For all of Twitter’s advantages — its ability to help you better understand and expand your virtual community as well as providing another means of reaching existing and potential clients — the medium does have its limitations.
For starters, users are limited to text-based posts of no more than 140 characters. That means it shouldn’t be used for traditional blogging or PR purposes, says Russ Vance, digital director of Wickware Communications Inc. in Toronto (twitter.com/Wickwarecomm).
But even that can be a benefit in disguise, according to Michael Kay, president of Financial Focus in Livingstone, NJ (twitter.com/finfocus).
“Twitter compels me to be concise,” Kay says, “forcing me to really think about what I want my Tweets to accomplish. You have to be disciplined and boil your message down to headline, sound-bite form, which is good for honing your critical thinking skills.”
Even negative Tweets directed toward you present an opportunity to improve your business, says Marie Swift, president and CEO of Impact Communications Inc. in Leawood, KS (twitter.com/marieswift).
“When someone complains, it creates an opening to address problems you might not otherwise know exist. You can respond, ‘I saw your post. Let’s talk on the phone to see how we can resolve the issue’.”
Vance suggests you establish a policy for handling negative Tweets: “Be as honest and as authentic as possible and follow the best practices of good PR.”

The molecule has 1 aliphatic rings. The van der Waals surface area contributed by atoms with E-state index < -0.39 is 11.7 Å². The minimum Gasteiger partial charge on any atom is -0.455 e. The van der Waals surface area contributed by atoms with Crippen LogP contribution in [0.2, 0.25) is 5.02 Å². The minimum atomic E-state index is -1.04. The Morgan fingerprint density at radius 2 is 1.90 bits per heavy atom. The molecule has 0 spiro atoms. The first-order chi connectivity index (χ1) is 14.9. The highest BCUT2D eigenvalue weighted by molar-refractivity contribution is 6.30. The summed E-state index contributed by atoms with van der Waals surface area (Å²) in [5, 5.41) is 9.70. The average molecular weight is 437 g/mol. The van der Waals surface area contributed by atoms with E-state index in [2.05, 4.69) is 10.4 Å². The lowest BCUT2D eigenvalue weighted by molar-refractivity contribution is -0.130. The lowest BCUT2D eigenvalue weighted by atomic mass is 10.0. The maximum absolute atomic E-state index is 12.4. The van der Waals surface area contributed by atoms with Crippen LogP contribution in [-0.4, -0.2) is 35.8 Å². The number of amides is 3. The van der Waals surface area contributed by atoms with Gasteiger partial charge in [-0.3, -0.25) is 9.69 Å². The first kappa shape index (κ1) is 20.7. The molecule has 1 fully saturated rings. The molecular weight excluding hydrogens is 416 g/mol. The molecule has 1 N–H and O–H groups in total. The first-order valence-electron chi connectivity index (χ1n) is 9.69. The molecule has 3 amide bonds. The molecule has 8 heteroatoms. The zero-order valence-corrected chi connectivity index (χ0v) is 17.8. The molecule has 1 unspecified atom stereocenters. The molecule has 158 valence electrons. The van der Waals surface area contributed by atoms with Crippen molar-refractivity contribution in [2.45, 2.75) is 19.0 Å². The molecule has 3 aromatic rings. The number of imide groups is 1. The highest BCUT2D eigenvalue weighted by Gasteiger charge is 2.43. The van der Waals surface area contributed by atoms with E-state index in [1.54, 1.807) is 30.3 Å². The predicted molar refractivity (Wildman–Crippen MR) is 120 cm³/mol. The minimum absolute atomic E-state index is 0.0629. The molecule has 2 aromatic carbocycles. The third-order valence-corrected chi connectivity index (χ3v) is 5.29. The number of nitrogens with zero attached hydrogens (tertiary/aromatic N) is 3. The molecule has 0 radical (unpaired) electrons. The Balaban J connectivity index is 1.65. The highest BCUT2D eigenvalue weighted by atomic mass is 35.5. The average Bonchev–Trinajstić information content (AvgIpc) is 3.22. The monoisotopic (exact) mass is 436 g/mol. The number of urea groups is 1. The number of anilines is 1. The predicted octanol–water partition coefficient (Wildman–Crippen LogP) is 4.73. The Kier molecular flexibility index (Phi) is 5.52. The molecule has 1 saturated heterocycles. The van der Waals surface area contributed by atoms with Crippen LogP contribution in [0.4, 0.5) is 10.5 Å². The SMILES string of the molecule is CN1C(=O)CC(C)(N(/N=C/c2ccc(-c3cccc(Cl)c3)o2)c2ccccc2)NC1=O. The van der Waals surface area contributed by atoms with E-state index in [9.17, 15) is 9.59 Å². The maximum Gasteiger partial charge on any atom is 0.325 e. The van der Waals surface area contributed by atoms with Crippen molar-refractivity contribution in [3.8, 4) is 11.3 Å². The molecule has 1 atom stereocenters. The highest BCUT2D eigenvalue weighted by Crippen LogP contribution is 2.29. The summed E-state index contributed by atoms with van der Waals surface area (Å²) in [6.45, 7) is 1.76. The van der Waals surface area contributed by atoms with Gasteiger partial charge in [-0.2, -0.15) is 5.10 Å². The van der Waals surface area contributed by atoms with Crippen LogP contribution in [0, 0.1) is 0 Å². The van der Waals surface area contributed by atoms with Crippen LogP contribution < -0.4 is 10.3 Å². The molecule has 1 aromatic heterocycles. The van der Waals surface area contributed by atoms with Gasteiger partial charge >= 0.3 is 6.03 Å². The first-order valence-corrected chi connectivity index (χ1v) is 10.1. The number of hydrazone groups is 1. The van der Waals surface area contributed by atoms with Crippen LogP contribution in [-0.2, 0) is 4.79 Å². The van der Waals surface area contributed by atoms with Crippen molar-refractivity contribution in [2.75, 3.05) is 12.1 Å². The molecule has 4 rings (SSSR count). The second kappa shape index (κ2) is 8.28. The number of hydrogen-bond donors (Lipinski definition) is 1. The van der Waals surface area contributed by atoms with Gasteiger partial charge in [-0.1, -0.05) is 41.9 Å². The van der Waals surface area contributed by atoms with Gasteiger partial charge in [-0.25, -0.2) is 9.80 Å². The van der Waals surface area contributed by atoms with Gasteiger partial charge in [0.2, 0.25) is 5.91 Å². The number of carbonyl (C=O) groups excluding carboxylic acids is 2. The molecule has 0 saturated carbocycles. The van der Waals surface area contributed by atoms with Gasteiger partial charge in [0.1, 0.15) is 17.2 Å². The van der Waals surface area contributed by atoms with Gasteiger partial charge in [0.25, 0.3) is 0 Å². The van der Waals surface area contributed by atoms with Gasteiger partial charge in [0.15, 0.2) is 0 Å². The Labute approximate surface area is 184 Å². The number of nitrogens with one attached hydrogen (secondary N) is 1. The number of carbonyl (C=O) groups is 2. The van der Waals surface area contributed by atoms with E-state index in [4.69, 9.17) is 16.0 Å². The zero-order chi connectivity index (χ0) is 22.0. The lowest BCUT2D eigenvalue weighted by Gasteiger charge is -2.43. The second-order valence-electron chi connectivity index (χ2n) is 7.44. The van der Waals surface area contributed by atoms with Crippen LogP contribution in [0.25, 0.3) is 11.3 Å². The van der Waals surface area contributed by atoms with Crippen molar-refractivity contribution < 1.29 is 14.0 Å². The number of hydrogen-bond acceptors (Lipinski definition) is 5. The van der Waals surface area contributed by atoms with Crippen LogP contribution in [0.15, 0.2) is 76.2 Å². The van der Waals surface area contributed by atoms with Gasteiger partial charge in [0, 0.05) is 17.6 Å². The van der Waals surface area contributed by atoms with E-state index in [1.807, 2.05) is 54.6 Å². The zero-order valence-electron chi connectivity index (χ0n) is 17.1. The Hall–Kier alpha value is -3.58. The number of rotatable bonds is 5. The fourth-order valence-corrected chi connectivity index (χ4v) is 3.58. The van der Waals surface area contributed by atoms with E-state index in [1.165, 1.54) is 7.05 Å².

If, despite your best efforts to resolve the problem, a negative Tweeter becomes an ongoing problem, you can post a message telling readers that the person has an axe to grind. You can also blacklist them and encourage others to do the same.
Here are some Don’ts for your Twitter use:
> Don’t beat your own drum too loudly
“Twitter feeds should be primarily social and not overly promotional,” says Swift. “It’s good etiquette to cheerlead for others more than overtly promoting yourself.”
Swift says Kay is a good example of someone who uses Twitter effectively.
“Michael (who writes regular columns for Psychology Today and Forbes) doesn’t say, ‘look at me.’ Instead, he refers to the headline of one of his articles on the Psychology Today website (e.g. Too Smart by Half, Jan. 27, 2012) to attract readers to it.”
The strategy works. “When I do that I see the results very quickly by the spike in the number of hits on my articles.”
> Don’t use Twitter to speak poorly about your competitors
Says Vance: “Keep it positive or say nothing at all.”
> Don’t Tweet when you’re feeling emotionally or mentally stressed
“These bits and bytes can come back to haunt you,” Swift warns. “You want to seem spontaneous, but don’t be rash.”
Adds Vance: “Like everything online, be careful about what you say on Twitter; once it’s out there, you can’t take it back.”
(You can delete a Tweet, but by then it will have reached your followers.)
> Don’t use Twitter to share mundane daily activities
“Professional acquaintances usually don’t want to know where you had dinner,” Vance says. “Mixing personal and professional Tweets is a mistake.”
> Don’t Tweet too often
Excessive Tweeting makes you a nuisance, says Swift, adding that some people become Twitter addicts and send out Tweets that don’t add any value.
“Content must be relevant,” Vance says. “So, find pertinent things to Tweet about and send them to the appropriate people.”
This is the second installment in a two-part series on Twitter